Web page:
But every school has to spend money the best way they see fit. Sometimes the payroll for the football staff has to take a backseat in order to cover other expenses in an athletics department, or the university as a whole. There is no question Wisconsin receives a healthy amount of money from the Big Ten through revenue shares in the conference, but that does not always mean the money will be spent on the staff.

Or maybe sometimes a coach just needs a new challenge (Bielema) or wants to go back closer to home (Andersen). And maybe there’s nothing wrong with Wisconsin at all. The Badgers have proven to be capable of competing for the Big Ten title (I say this fully acknowledging that 59-0 against Ohio State does not support this statement). As with any coaching search, if Wisconsin hires the right man for the job, the Badgers should be fine.

Five Wisconsin DBs listed as questionable on initial injury report

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When Wisconsin takes the field this weekend looking to bounce back from a stunning beating at the hands of Michigan in Week 7, the Badgers’ secondary could have decidedly different — and depleted — look to it.

UW released its initial injury report for this coming Saturday’s homecoming game against Illinois, and a whopping five defensive backs were listed on it.  The injured fivesome are safeties D’Cota Dixon (right leg), Scott Nelson (right leg) and Reggie Pearson (left leg) and cornerbacks Travian Blaylock (right leg) and Faion Hicks (left leg).

Hicks, Nelson and Pearson were all injured in the loss to Michigan.  Dixon sustained his injury in the Oct. 6 win over Nebraska and didn’t play against U-M.  Blaylock, after playing in the first four games this season, hadn’t seen any action in the last two.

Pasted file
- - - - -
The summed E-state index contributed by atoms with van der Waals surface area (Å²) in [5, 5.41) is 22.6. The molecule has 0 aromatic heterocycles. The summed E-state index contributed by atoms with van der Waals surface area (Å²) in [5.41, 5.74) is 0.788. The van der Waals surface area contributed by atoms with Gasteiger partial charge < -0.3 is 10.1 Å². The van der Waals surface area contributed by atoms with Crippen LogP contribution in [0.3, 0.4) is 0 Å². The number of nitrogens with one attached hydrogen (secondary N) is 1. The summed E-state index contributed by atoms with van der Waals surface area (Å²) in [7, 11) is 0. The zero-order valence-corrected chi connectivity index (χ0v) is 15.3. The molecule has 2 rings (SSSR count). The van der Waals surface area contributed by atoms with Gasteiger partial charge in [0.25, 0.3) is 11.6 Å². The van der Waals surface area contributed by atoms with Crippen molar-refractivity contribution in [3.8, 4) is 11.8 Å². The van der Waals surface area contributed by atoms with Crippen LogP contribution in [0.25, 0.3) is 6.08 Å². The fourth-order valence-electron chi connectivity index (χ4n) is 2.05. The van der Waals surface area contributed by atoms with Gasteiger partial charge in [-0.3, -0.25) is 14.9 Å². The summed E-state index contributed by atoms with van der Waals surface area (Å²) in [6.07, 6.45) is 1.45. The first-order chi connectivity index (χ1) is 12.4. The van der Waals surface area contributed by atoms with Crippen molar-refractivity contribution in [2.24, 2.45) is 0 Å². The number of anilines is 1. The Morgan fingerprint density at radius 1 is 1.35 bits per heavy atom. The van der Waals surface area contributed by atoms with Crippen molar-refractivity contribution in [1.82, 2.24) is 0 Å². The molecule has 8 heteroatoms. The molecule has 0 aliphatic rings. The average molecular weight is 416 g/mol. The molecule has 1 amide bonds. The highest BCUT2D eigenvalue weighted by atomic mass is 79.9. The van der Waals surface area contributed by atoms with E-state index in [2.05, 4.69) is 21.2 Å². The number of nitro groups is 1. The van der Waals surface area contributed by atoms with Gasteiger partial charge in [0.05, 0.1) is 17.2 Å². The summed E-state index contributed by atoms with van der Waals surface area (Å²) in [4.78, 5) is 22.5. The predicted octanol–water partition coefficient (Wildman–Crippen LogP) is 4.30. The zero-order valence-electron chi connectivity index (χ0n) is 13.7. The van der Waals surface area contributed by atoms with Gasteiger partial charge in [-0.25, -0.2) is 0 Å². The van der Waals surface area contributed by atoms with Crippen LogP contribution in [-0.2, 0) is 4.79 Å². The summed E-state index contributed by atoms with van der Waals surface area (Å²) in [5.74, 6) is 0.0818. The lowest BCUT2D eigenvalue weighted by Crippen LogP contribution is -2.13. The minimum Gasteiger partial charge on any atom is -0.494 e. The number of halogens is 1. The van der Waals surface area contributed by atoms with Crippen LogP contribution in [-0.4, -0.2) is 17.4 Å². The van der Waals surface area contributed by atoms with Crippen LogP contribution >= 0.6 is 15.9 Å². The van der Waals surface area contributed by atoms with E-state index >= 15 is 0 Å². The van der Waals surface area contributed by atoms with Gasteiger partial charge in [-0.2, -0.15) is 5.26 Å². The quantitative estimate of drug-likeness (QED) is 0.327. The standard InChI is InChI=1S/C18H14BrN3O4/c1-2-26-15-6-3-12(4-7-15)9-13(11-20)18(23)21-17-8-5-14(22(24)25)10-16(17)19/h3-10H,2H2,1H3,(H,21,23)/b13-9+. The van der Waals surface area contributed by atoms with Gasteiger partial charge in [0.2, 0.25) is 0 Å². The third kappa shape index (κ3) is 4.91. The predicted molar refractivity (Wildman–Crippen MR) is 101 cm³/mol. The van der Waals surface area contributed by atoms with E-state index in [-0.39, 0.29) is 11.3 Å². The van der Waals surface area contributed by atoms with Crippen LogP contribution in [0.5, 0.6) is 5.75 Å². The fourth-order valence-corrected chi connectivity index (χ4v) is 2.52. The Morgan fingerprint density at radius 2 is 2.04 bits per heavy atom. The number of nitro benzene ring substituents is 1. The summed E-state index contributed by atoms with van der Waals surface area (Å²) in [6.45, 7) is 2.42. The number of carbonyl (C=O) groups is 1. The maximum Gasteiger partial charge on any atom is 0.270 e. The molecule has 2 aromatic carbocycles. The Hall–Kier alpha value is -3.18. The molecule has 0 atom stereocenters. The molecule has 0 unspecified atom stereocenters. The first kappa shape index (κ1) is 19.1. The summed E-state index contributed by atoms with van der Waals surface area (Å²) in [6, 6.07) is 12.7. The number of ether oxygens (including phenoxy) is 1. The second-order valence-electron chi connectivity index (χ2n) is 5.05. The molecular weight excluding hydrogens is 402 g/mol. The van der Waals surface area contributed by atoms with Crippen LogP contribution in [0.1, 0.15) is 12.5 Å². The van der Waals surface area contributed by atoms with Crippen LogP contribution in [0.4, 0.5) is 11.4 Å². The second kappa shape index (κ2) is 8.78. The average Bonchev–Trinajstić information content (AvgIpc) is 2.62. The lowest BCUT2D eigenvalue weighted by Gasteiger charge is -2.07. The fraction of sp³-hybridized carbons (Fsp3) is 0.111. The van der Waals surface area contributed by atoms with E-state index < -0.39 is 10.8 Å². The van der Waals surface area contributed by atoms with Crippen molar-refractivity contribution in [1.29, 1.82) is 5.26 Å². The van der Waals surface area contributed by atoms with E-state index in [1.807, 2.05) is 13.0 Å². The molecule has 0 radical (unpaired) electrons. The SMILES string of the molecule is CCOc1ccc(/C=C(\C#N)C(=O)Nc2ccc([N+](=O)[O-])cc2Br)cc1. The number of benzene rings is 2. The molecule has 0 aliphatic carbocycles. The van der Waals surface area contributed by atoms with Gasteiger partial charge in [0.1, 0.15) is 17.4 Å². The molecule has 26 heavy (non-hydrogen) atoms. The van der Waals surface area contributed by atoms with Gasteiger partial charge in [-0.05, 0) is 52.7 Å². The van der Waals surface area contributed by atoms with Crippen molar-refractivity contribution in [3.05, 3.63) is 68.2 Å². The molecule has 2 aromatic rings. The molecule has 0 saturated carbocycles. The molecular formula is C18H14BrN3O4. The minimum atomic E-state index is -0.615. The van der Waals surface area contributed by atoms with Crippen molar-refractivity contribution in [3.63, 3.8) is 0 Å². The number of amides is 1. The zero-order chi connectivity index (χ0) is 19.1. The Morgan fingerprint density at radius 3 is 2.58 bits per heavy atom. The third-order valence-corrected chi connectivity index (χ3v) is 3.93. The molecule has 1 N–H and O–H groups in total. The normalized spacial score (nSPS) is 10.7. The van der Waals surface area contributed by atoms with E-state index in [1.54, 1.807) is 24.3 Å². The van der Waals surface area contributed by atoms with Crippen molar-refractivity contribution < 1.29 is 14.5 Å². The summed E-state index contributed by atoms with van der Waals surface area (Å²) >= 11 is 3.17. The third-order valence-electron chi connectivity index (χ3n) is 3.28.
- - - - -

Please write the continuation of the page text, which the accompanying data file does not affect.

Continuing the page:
Hicks and Nelson, both redshirt freshmen, along with the senior Dixon were listed as starters ahead of the Wolverines game.  Pearson made his first career start in place of Dixon, who hadn’t been listed on the injury report heading into that game.

The Badgers will update the status of all five defensive backs later on in the week.

Duke DT Edgar Cerenord’s season ends after surgery for ruptured Achilles

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The depth along the interior of Duke’s defensive line has taken an injury hit.

Earlier this week, Duke confirmed that Edgar Cerenord suffered a ruptured right Achilles tendon in this past Saturday’s win over Georgia Tech.  The defensive tackle underwent surgery Monday afternoon to repair the damage.

Suffice to say, the fifth-year senior will miss the remainder of the 2018 season.

Cerenord could pursue a sixth season of eligibility if he so chooses.  It’s unclear at this point if he’ll utilize this option.

Thus far, Cerenord, who started all 13 games last season, has played in 41 games during his Blue Devils career.  Four of those appearances came this season, and he was credited with 14 tackles in that action.

According to the school, he’s the lone senior on the Blue Devils’ defensive line.

Iowa State to appeal $25,000 for field storming after upset of WVU

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Iowa State’s not going to take the monetary hit lying down.